Resistance to all anti-cancer therapies is a major problem. Mechanisms of resistance frequently involve activation of survival pathways, ineffective induction of cell death, defective DNA damage repair pathways, epigenetic reprogramming, altered metabolism and ineffective tumour recognition and elimination by the immune system.
In the PGJCCR, we undertake pre-clinical research into all of the above mechanisms as well as research using clinical samples to identify patients with drug-resistant cancers who will most likely not benefit from current treatments (patient stratification).
Patient Stratification (personalizing cancer treatment)
Colorectal cancer (CRC) is the second most common cause of cancer death in the UK equating to more than 16,000 deaths from the disease each year. In order to treat this disease more effectively we must first understand the molecular drivers causing drug resistance and/or disease relapse. Advances in molecular analysis in the past 10 years have markedly improved our biological understanding of CRC, and research from the PGJCCR in the area of molecular stratification is beginning to inform standard patient care.
Dysfunctional Cell Death
Programmed cell death (called “apoptosis”) is important for maintaining homeostatic balance in our organs. About 50,000,000,000 cells die each day (nearly a million per second!) in the average human adult and these are replaced by new cells. In cancer the balance goes wrong – cancer cells become resistant to apoptosis; this is one of their hallmarks. With chemotherapy, radiotherapy and other types of cancer therapy, the goal is to kill the cancer cells, but if they are resistant to apoptosis, this can make them resistant.
Researchers in PGJCCR perform research into the fundamental mechanisms of cell death in order to understand how these go wrong at a molecular level in cancer cells. The goal is to use this understanding to develop new treatments that overcome drug resistance by reactivating the faulty cell death mechanisms present in cancer cells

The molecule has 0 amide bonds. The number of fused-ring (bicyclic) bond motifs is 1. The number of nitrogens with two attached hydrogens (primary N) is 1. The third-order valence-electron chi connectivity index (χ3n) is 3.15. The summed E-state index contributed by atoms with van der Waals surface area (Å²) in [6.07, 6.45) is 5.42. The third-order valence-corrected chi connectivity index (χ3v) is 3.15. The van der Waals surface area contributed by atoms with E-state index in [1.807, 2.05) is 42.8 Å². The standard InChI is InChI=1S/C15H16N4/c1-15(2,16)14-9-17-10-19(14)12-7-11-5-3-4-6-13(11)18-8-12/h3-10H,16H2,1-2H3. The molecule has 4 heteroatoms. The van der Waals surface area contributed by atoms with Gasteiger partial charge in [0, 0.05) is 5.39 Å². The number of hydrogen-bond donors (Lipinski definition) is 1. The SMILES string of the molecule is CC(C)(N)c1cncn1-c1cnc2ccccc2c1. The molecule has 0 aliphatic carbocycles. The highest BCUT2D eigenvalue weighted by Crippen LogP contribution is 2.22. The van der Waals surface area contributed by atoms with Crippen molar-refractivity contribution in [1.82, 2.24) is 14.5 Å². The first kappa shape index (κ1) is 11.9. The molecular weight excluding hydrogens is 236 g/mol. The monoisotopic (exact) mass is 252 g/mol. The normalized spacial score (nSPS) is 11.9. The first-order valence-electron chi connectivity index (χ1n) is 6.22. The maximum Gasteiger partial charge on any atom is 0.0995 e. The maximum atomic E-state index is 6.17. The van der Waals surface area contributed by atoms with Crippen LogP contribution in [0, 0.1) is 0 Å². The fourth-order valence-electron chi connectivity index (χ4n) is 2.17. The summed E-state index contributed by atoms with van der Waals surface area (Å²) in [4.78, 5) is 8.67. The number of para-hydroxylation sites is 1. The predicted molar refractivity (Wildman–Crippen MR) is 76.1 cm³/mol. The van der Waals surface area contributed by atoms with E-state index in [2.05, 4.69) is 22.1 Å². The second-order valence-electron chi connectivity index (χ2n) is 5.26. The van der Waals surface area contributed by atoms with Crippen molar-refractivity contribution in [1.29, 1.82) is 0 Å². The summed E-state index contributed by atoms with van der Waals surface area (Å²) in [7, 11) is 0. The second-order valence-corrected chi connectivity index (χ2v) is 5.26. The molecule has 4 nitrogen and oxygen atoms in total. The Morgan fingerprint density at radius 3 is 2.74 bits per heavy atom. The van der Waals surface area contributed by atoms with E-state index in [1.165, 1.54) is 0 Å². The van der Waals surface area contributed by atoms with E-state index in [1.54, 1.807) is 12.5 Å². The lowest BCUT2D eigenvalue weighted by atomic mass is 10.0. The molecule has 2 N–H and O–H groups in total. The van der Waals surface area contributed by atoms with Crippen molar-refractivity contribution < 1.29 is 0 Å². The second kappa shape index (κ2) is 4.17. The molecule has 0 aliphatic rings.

Tumours are highly adaptable, and the activation of pro-survival pathways during drug treatment and consequent inactivation of downstream death signalling pathways can also contribute to drug resistance. Current research efforts in PGJCCR focus on identifying and targeting both acute and acquired pro-survival signalling following both standard-of-care chemotherapy and molecularly targeted therapies, in particular within the context of oncogene-driven tumours (eg. oncogenic RAS and BRAF CRC, oncogenic EGFR NSCLC).
A number of ongoing studies are focusing on the role of ADAMs (a desintegrin and metalloprotease), in particular ADAM17, in regulating receptor tyrosine kinase and resistance to chemotherapy and targeted therapies. Other studies aim to identify and target oncogenic bypass mechanism following treatment with targeted therapies, such as inhibition of BRAF/MEK, KRAS and EGFR in BRAF mutated, KRAS mutated and KRAS wild type colorectal cancer tumours respectively and EGFR in mutant EGFR driven NSCLC.
Epigenetics and transcription
Changes in gene transcription in response to treatment underpinned by epigenetic plasticity play a crucial role in determining not only the initial response to treatment, but also drug tolerance, enabling emergence of resistance. A number of groups in the PGJCCR are focused on understanding and exploiting the transcriptional and epigenetic changes that occur in cancer.
The use of cutting edge functional genomics technologies and integrative bioinformatics strategies is increasingly allowing us to identify novel disease specific dependencies linked to the genetic changes that occur in specific cancer sub-types, which can be exploited for diagnostic or therapeutic application.
Metabolic Reprogramming: opportunities for therapeutic intervention
Cancer cells frequently hijack the metabolic processes hardwired in normal cells to support their enhanced growth, proliferation and spread. Importantly, changes in tumour cell metabolism can present novel vulnerabilities, that when targeted pharmacologically can limit tumour growth; and also alter the sensitivity of these tumour cells to standard-of-care chemotherapies and targeted therapies. Thus, defining the impact of metabolic reprogramming on dictating therapeutic susceptibilities and driving resistance mechanisms is imperative to improving treatment response for cancer patients.
Our aim is to integrate state-of-the-art cancer models, metabolic analyses and multi-omics platforms to comprehensively map metabolic reprogramming, uncover induced vulnerabilities, mechanisms of drug resistance and novel therapeutic opportunities in defined cancer subtypes (KRASmutant, TP53mutant/null, APCmutant/null), allowing us to better aid in patient stratification, and suggesting novel therapeutic combinations to improve patient outcome.